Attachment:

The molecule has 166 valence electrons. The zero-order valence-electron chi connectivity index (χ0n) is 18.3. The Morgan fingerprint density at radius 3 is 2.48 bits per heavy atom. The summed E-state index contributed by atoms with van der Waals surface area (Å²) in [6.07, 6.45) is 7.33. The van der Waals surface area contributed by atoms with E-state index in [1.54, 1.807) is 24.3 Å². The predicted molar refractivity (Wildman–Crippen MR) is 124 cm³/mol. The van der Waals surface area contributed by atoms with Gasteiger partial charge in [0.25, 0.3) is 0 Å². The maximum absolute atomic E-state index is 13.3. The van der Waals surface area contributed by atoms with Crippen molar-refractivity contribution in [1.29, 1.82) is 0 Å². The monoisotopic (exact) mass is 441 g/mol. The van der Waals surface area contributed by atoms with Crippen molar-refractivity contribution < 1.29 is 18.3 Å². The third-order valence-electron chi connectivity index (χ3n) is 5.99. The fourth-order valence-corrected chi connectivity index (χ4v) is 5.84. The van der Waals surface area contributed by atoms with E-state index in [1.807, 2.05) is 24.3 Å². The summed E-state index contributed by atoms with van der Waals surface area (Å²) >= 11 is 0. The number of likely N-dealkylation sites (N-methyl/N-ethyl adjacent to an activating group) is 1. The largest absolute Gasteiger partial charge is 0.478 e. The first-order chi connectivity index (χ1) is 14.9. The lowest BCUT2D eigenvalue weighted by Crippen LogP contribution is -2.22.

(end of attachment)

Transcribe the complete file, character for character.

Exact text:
The molecule has 166 valence electrons. The zero-order valence-electron chi connectivity index (χ0n) is 18.3. The Morgan fingerprint density at radius 3 is 2.48 bits per heavy atom. The summed E-state index contributed by atoms with van der Waals surface area (Å²) in [6.07, 6.45) is 7.33. The van der Waals surface area contributed by atoms with E-state index in [1.54, 1.807) is 24.3 Å². The predicted molar refractivity (Wildman–Crippen MR) is 124 cm³/mol. The van der Waals surface area contributed by atoms with Gasteiger partial charge in [0.25, 0.3) is 0 Å². The maximum absolute atomic E-state index is 13.3. The van der Waals surface area contributed by atoms with Crippen molar-refractivity contribution in [1.29, 1.82) is 0 Å². The monoisotopic (exact) mass is 441 g/mol. The van der Waals surface area contributed by atoms with Crippen molar-refractivity contribution < 1.29 is 18.3 Å². The third-order valence-electron chi connectivity index (χ3n) is 5.99. The fourth-order valence-corrected chi connectivity index (χ4v) is 5.84. The van der Waals surface area contributed by atoms with E-state index in [1.807, 2.05) is 24.3 Å². The summed E-state index contributed by atoms with van der Waals surface area (Å²) >= 11 is 0. The number of likely N-dealkylation sites (N-methyl/N-ethyl adjacent to an activating group) is 1. The largest absolute Gasteiger partial charge is 0.478 e. The first-order chi connectivity index (χ1) is 14.9. The lowest BCUT2D eigenvalue weighted by Crippen LogP contribution is -2.22.